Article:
At 02:33 PM 11/16/97 -0800, Arthur V. Chadwick wrote:
>There are few differences between most extant genera of plants and their
>predecessors from the Upper Mesozoic. I mentioned earlier a report by
>Tidwell of Acer (maple) from the Dakota Sandstone (reported by him at the
>time to be Upper Jurassic at the locality in question) which included
>flowers, fruit and leaves and pollen, which could easily be placed in the
>genus by anyone who saw them. This example could be repeated for many
>genera of flowering plants, which from their first appearance as fossils
>are handily assignable to extant genera. Of course there are also form
>genera that do not belong in any modern genus, some of which can be
>assigned to modern families and some of which cannot. Unlike Ginkgo,
>however, these do not go back to the Paleozoic.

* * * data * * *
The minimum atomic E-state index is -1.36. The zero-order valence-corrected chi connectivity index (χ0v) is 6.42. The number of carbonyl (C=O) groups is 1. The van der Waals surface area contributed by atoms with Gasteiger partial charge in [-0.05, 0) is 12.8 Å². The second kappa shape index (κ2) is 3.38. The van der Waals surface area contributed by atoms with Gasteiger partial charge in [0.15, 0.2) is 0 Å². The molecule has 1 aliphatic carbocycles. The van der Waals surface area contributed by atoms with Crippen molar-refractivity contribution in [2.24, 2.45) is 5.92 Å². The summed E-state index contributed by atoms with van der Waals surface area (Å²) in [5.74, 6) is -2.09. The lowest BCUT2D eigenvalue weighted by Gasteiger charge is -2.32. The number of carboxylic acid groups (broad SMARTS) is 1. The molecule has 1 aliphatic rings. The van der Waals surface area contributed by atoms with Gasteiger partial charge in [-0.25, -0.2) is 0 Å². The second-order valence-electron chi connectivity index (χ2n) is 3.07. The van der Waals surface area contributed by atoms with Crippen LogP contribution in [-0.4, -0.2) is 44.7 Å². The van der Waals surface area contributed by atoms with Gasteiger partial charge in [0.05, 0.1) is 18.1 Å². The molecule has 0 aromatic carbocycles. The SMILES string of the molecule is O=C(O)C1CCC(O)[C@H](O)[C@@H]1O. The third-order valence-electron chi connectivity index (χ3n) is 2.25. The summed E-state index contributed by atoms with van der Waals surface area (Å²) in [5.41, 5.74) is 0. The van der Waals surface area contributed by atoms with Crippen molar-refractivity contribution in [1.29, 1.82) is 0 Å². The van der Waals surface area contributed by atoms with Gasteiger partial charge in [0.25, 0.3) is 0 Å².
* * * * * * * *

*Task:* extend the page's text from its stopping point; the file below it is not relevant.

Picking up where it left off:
I object to the use of higher classificatory levels to claim that evolution
hasn't occurred. To place them in the same genus is not the same as saying
that the life-form has remained totally unchanged.
Consider this use of the genus Acer: Acer can be found in the Jurassic,
therefore it is a living fossil and evolution is disproven.
Compare this to a family: Bovidae are found in the Miocene and therefore a
cow is a living fossil and evolution is disproven.
Compare this to a class: Carnivores are found in the Eocene and therefore a
lion is a living fossil and evolution is disproven.
Or how about order: Mammalia are found in the Triassic therefore a dog is a
living fossil and evolution is disproven.
If one could say "Felis domesticus lived in the Precambrian therefore it is
a living fossil and evoltuion is disproven," I would have to say that you
have a point. Anti-evolutionists use higher order classification positions
to claim living fossil status, but this isn't a fair use of the
Foundation, Fall and Flood